Simon> constructs, but it would probably end up being confusing to understand
Simon> and explain when you can omit the braces and when you can't.

[...]

Simon> And let's say that all_compunits (program_space *) returns tuples of
Simon> <objfile *, compunit_symtab *>, we'll be able to use structured
Simon> bindings when we switch to C++17 :).  Something like:

Simon> for (const auto &[objfile, compunit] : all_compunits (pspace))

I gave this a brief try.  I wrote a "nested" iterator to make this
generic and then converted all_compunits.

With the nested iterator, one needs to write:

  for (auto blah : all_compunits ())
    {
      compunit_symtab *s = blah.second;

This looked ugly to me.


Alternatively, we'd have to write a "second-selecting" wrapper iterator.
I didn't implement it but I suppose it would look like:

  for (compunit_symtab *s : second_adapter<all_compunits> ())
     ...

This seemed a bit obscure to me, though.

In the end I think I prefer the explicit route.  It does need more
indentation (I will add the missing braces), but the explicitness seems
good.  To me, there doesn't seem to be a strong reason to prefer the
shorter formulations; and the new iterators and adapters that would be
needed are just a bunch more code to try to track through.

Let me know what you think about this.  If you like the second_adapter
approach, I can implement that.

Tom
Simon Marchi Jan. 9, 2019, 7:49 p.m. | #15
On 2019-01-06 15:10, Tom Tromey wrote:
>>>>>> "Simon" == Simon Marchi <simark@simark.ca> writes:

> 

> Simon> I think what you did is easy to read, since it's pretty

> Simon> straightforward. We could always make an exception for these

> Simon> constructs, but it would probably end up being confusing to 

> understand

> Simon> and explain when you can omit the braces and when you can't.

> 

> [...]

> 

> Simon> And let's say that all_compunits (program_space *) returns 

> tuples of

> Simon> <objfile *, compunit_symtab *>, we'll be able to use structured

> Simon> bindings when we switch to C++17 :).  Something like:

> 

> Simon> for (const auto &[objfile, compunit] : all_compunits (pspace))

> 

> I gave this a brief try.  I wrote a "nested" iterator to make this

> generic and then converted all_compunits.

> 

> With the nested iterator, one needs to write:

> 

>   for (auto blah : all_compunits ())

>     {

>       compunit_symtab *s = blah.second;

> 

> This looked ugly to me.


In that case it would always return a specialized struct

   struct {
     objfile *objfile;
     compunit_symtab *compunit;
   };

> Alternatively, we'd have to write a "second-selecting" wrapper 

> iterator.

> I didn't implement it but I suppose it would look like:

> 

>   for (compunit_symtab *s : second_adapter<all_compunits> ())

>      ...

> 

> This seemed a bit obscure to me, though.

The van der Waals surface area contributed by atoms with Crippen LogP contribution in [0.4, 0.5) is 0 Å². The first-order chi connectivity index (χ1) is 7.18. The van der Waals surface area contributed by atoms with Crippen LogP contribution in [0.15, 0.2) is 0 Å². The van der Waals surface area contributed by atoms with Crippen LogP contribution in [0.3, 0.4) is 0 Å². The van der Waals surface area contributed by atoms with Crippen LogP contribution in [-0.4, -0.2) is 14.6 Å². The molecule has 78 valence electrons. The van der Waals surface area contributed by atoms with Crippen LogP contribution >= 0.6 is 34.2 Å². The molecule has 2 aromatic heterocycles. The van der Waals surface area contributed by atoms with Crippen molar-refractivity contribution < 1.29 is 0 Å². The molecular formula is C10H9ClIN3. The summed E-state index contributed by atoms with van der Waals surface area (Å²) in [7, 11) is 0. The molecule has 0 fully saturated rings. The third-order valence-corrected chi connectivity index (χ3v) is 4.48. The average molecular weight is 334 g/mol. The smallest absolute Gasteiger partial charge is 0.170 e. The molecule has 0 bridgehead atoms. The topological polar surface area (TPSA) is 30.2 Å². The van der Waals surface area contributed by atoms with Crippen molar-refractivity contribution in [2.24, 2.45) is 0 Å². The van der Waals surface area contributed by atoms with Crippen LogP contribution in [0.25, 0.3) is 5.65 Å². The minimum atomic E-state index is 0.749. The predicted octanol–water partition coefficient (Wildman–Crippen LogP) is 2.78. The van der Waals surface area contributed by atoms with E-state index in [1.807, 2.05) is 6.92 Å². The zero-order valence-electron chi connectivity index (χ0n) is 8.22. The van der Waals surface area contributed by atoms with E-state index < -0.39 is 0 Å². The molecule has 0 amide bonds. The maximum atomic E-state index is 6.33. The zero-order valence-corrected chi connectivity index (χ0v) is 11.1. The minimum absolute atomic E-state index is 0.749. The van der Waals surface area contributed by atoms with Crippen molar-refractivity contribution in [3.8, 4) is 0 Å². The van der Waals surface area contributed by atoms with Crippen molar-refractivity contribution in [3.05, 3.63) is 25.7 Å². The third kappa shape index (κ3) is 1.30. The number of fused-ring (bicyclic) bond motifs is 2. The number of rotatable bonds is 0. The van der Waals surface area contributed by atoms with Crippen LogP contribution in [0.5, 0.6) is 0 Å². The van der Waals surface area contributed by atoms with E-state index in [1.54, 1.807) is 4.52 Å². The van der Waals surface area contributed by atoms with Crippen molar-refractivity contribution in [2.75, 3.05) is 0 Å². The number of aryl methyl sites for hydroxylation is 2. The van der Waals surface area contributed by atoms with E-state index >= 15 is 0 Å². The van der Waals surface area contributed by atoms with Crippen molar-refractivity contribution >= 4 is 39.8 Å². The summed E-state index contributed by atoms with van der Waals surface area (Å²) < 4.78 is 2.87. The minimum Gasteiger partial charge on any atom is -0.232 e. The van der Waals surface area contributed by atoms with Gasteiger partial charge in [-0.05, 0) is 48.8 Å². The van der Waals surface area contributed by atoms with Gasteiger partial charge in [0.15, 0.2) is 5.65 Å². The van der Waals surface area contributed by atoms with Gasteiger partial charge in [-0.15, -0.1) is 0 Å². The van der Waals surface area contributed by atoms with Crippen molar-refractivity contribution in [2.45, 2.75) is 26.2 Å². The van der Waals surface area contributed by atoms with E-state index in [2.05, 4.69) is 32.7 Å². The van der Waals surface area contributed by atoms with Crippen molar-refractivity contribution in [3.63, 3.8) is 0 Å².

> 

> In the end I think I prefer the explicit route.  It does need more

> indentation (I will add the missing braces), but the explicitness seems

> good.  To me, there doesn't seem to be a strong reason to prefer the

> shorter formulations; and the new iterators and adapters that would be

> needed are just a bunch more code to try to track through.

> 

> Let me know what you think about this.  If you like the second_adapter

> approach, I can implement that.


Yeah, I think the second_adapter approach just makes things more 
obscure.

Really, I am fine with what you did.

Simon
Tom Tromey Jan. 10, 2019, 1:29 a.m. | #16
>>>>> "Simon" == Simon Marchi <simark@simark.ca> writes:


Simon> Yeah, I think the second_adapter approach just makes things more
Simon> obscure.

Simon> Really, I am fine with what you did.

Ok.  I added the missing braces and re-tested it on the buildbot
("Fedora-x86_64-m64"); and I am going to push it now.

Tom
Pedro Alves Jan. 10, 2019, 4:44 p.m. | #17
Hi Tom,

On 11/25/2018 04:54 PM, Tom Tromey wrote:
> This series removes various ALL_* iteration macros, in favor of C++

> iterators, range adapters, and ranged for loops.  I've been wanting

> this for a while, because it helps a little bit with various

> experiments of mine that involve changing objfile lifetime management;

> Pedro's thread iterator patch prompted me to finally do this.


I'm only now catching up with this.  Thanks so much for doing it!

> There are still a few more such macros that could be converted.  And,

> I think inf_threads_iterator could be converted to use next_iterator.

> I can do some of this if there's interest.


If it's a natural fit, then I think it'd be nice.  Is there a downside?

Thanks,
Pedro Alves
Pedro Alves Jan. 10, 2019, 4:45 p.m. | #18
On 01/06/2019 08:10 PM, Tom Tromey wrote:
>>>>>> "Simon" == Simon Marchi <simark@simark.ca> writes:

> 

> Simon> I think what you did is easy to read, since it's pretty

> Simon> straightforward. We could always make an exception for these

> Simon> constructs, but it would probably end up being confusing to understand

> Simon> and explain when you can omit the braces and when you can't.